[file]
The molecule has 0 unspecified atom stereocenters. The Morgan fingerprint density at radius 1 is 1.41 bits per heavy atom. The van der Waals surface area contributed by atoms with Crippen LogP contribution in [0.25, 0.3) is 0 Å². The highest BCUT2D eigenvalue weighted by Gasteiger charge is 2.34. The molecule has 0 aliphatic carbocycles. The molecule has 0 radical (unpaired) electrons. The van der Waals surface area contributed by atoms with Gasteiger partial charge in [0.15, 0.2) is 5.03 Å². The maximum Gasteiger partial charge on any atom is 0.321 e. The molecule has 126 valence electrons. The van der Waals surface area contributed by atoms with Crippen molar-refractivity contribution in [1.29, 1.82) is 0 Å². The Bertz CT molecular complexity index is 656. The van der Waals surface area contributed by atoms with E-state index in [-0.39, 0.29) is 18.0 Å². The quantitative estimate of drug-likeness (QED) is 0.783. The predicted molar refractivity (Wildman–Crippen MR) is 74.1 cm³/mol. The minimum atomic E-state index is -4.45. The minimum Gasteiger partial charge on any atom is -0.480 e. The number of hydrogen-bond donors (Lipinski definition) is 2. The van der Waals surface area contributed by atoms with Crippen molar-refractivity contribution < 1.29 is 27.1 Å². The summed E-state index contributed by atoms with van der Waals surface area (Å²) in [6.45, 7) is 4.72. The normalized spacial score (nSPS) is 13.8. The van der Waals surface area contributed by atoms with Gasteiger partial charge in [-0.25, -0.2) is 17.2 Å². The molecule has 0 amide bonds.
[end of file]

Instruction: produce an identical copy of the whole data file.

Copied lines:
The molecule has 0 unspecified atom stereocenters. The Morgan fingerprint density at radius 1 is 1.41 bits per heavy atom. The van der Waals surface area contributed by atoms with Crippen LogP contribution in [0.25, 0.3) is 0 Å². The highest BCUT2D eigenvalue weighted by Gasteiger charge is 2.34. The molecule has 0 aliphatic carbocycles. The molecule has 0 radical (unpaired) electrons. The van der Waals surface area contributed by atoms with Gasteiger partial charge in [0.15, 0.2) is 5.03 Å². The maximum Gasteiger partial charge on any atom is 0.321 e. The molecule has 126 valence electrons. The van der Waals surface area contributed by atoms with Crippen molar-refractivity contribution in [1.29, 1.82) is 0 Å². The Bertz CT molecular complexity index is 656. The van der Waals surface area contributed by atoms with E-state index in [-0.39, 0.29) is 18.0 Å². The quantitative estimate of drug-likeness (QED) is 0.783. The predicted molar refractivity (Wildman–Crippen MR) is 74.1 cm³/mol. The minimum atomic E-state index is -4.45. The minimum Gasteiger partial charge on any atom is -0.480 e. The number of hydrogen-bond donors (Lipinski definition) is 2. The van der Waals surface area contributed by atoms with Crippen molar-refractivity contribution < 1.29 is 27.1 Å². The summed E-state index contributed by atoms with van der Waals surface area (Å²) in [6.45, 7) is 4.72. The normalized spacial score (nSPS) is 13.8. The van der Waals surface area contributed by atoms with Gasteiger partial charge in [-0.25, -0.2) is 17.2 Å². The molecule has 0 amide bonds.